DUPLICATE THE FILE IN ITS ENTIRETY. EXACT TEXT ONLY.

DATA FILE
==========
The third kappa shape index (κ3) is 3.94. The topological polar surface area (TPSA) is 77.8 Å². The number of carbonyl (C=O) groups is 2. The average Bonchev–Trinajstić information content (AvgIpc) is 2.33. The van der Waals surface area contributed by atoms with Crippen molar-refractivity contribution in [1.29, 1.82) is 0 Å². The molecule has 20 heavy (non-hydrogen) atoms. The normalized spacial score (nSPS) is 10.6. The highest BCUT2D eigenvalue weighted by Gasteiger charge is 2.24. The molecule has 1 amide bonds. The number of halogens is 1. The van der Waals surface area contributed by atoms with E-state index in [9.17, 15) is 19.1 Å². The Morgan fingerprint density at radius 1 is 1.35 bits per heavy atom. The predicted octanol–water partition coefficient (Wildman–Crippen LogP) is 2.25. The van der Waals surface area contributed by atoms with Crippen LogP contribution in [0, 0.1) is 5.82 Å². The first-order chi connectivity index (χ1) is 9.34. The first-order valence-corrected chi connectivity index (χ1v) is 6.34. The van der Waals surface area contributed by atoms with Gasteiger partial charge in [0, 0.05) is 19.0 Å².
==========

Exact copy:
The third kappa shape index (κ3) is 3.94. The topological polar surface area (TPSA) is 77.8 Å². The number of carbonyl (C=O) groups is 2. The average Bonchev–Trinajstić information content (AvgIpc) is 2.33. The van der Waals surface area contributed by atoms with Crippen molar-refractivity contribution in [1.29, 1.82) is 0 Å². The molecule has 20 heavy (non-hydrogen) atoms. The normalized spacial score (nSPS) is 10.6. The highest BCUT2D eigenvalue weighted by Gasteiger charge is 2.24. The molecule has 1 amide bonds. The number of halogens is 1. The van der Waals surface area contributed by atoms with E-state index in [9.17, 15) is 19.1 Å². The Morgan fingerprint density at radius 1 is 1.35 bits per heavy atom. The predicted octanol–water partition coefficient (Wildman–Crippen LogP) is 2.25. The van der Waals surface area contributed by atoms with Crippen LogP contribution in [0, 0.1) is 5.82 Å². The first-order chi connectivity index (χ1) is 9.34. The first-order valence-corrected chi connectivity index (χ1v) is 6.34. The van der Waals surface area contributed by atoms with Gasteiger partial charge in [0, 0.05) is 19.0 Å².